Suicide of Wm. Pollock !
A Full True and Particular Account of the Suicide committed by
WILLIAM POLLOCK, in the Jail of Edinburgh, yester-
day morning, the 20th March 1826, who was condemned to
be Fxecuted here tomorrow (Wednesday the 22d current) for
the Murder of his own Wife; together with a copy of his
LETTER to Mr Young, Governor of the Jail, &c.
A Most extraordinary circumstance took place in the Jail of Edinburgh yes-
terday morning, Monday the 20th March 1826. Polloek, the man who
was under sentence of Death for the Murder of his Wife, and who was to have
suffered the last punishment of the law tomorrow morning, strangled himself in
his cell with a portion of his own shirt.
At eight o'clock, the upper turnkey visited Pollock, and cleaned his cell. The
prisoner then said he felt more easy, and in better spirits. When breakfast was
taken to him, about half past nine, he was found dead, but not quite cold. He
had torn out the back of his shirt, and a strip from the side of a blanket, and
these he twisted in the form of a small rope, and fastened to the cross-bar of a
table...a piece of wood about fifteen inches long, and a quarter of an inch
thick... which he had laid across the ventilator of his cell, a small circle of 18
inches diameter, formed in the wall which separates the apartment from the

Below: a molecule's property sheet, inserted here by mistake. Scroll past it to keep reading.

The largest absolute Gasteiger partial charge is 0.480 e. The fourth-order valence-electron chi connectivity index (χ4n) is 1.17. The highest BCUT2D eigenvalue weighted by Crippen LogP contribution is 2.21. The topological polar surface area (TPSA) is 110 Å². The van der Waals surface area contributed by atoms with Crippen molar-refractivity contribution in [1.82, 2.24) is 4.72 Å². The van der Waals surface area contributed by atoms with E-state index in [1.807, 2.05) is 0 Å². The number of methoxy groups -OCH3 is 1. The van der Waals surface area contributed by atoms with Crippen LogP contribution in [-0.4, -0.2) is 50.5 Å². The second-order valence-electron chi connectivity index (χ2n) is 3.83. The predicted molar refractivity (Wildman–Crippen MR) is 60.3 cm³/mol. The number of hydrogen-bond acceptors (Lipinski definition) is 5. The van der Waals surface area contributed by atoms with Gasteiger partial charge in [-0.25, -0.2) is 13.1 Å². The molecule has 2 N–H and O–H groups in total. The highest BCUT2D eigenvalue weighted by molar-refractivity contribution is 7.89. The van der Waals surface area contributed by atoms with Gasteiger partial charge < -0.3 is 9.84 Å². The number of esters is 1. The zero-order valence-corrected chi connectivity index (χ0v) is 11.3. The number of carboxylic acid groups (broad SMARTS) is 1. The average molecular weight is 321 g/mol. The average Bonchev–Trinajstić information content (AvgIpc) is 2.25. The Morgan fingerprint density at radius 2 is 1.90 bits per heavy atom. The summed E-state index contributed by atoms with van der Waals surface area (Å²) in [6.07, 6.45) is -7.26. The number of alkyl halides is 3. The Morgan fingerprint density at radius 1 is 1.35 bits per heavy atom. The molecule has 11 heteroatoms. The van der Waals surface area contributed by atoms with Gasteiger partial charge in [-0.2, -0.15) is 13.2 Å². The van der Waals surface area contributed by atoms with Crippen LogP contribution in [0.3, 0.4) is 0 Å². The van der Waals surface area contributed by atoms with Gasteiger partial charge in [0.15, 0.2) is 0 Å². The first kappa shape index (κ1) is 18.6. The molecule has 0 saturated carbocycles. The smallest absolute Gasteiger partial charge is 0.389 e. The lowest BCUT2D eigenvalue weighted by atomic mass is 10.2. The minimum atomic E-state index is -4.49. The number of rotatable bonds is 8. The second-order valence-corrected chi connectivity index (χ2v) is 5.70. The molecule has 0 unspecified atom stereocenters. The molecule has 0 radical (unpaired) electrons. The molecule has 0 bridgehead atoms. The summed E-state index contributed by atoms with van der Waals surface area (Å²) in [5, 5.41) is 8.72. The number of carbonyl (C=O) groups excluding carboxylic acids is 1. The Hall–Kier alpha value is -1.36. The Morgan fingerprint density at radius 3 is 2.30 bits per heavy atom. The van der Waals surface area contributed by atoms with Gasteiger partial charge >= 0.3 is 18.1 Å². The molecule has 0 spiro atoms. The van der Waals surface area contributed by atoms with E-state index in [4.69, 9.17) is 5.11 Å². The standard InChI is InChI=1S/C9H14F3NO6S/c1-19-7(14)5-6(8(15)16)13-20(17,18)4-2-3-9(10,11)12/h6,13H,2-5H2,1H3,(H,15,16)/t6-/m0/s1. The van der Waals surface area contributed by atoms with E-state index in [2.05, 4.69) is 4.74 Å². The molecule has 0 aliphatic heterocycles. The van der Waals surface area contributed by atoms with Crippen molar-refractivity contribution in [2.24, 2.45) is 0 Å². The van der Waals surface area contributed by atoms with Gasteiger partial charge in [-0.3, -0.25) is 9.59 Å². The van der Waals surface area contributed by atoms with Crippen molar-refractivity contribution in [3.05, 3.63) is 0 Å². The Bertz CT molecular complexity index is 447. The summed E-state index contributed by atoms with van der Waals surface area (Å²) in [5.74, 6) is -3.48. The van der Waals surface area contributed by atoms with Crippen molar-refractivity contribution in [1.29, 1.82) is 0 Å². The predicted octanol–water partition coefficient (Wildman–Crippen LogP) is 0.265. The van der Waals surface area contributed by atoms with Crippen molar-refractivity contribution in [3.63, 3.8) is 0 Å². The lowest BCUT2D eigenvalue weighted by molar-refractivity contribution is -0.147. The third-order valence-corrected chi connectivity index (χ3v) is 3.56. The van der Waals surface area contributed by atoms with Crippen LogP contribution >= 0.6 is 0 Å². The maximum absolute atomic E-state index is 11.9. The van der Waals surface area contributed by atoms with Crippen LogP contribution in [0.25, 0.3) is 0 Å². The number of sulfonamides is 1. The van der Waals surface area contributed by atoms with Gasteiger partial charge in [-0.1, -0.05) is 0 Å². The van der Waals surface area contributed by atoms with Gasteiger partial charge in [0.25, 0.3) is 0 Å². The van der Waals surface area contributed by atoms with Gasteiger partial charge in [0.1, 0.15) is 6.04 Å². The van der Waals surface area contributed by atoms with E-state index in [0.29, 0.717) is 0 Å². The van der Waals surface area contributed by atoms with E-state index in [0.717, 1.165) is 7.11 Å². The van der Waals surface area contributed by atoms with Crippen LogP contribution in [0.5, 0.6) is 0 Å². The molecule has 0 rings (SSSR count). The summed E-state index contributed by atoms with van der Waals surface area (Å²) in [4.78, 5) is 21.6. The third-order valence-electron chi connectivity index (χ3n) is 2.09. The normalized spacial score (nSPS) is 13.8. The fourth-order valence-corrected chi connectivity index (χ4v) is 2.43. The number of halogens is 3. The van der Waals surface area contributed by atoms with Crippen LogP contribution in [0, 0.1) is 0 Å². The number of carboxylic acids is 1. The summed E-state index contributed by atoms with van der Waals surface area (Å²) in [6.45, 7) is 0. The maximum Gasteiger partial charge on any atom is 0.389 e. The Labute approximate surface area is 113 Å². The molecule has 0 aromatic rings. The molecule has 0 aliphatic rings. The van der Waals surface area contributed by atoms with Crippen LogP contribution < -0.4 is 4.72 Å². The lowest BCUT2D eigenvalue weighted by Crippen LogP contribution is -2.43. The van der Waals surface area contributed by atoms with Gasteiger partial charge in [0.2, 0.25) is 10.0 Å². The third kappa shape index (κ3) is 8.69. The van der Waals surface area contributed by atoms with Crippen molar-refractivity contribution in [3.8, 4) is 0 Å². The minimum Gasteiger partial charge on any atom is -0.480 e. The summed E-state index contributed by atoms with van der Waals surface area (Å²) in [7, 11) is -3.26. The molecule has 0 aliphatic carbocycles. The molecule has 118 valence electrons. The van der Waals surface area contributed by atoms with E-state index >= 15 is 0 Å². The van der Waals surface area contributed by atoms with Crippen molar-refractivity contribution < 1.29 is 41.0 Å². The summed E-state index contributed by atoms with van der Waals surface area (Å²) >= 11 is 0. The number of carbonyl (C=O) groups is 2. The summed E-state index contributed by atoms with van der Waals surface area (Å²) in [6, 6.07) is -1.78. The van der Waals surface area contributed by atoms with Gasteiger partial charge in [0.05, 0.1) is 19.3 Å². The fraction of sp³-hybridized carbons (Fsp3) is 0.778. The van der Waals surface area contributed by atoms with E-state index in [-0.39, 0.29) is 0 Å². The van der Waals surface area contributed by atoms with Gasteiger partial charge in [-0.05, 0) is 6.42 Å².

passage. The height of this ventilator is only 6 feet 4 inches or thereabouts,
from the floor of the cell, but between it and the floor is the bed, a thick oak
plank, on which the unhappy man lay, and likewise the gaud or iron bar to
which he was fastened. He had adjusted his bed-clothes, however, so as to en-
tangle his feet, and prevent them reaching the ground, when he threw himself
off. He had also drawn a rug between the gaud and the ring of his fetters, to
prevent noise. Indeed, the whole circumstances evinced a degree of determi-
nation and deliberation that,is surprising.
Pollock left three letters, and a scrap of paper containing an inventory of his
effects in the jail ;?these he wished to be given to his son. The letters were
all of nearly the same tenor : in them he admits the guile of suicide, but states
that he could not endure the thought of sufering on the scaffold for a crime he
" could not bring his mind to believe he was guilty of." To Mr Young, the
Governor, he writes,?" Excuse this rash act; when you consider all, you will
see there is good intentions, though not towards myself.
Pollock has, throughout the whole course of his confinement, conducted him-
self very quietly, but always denied the murder, and appeared rather irritated when
taxed with it. He has been attended by the Rev. Dr Lee since his condemnation.
Edinburgh :....Printed by J. CUMMING.,.....Price One Penny.
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Date of publication:
1826 shelfmark: L.C.Fol.74(397)
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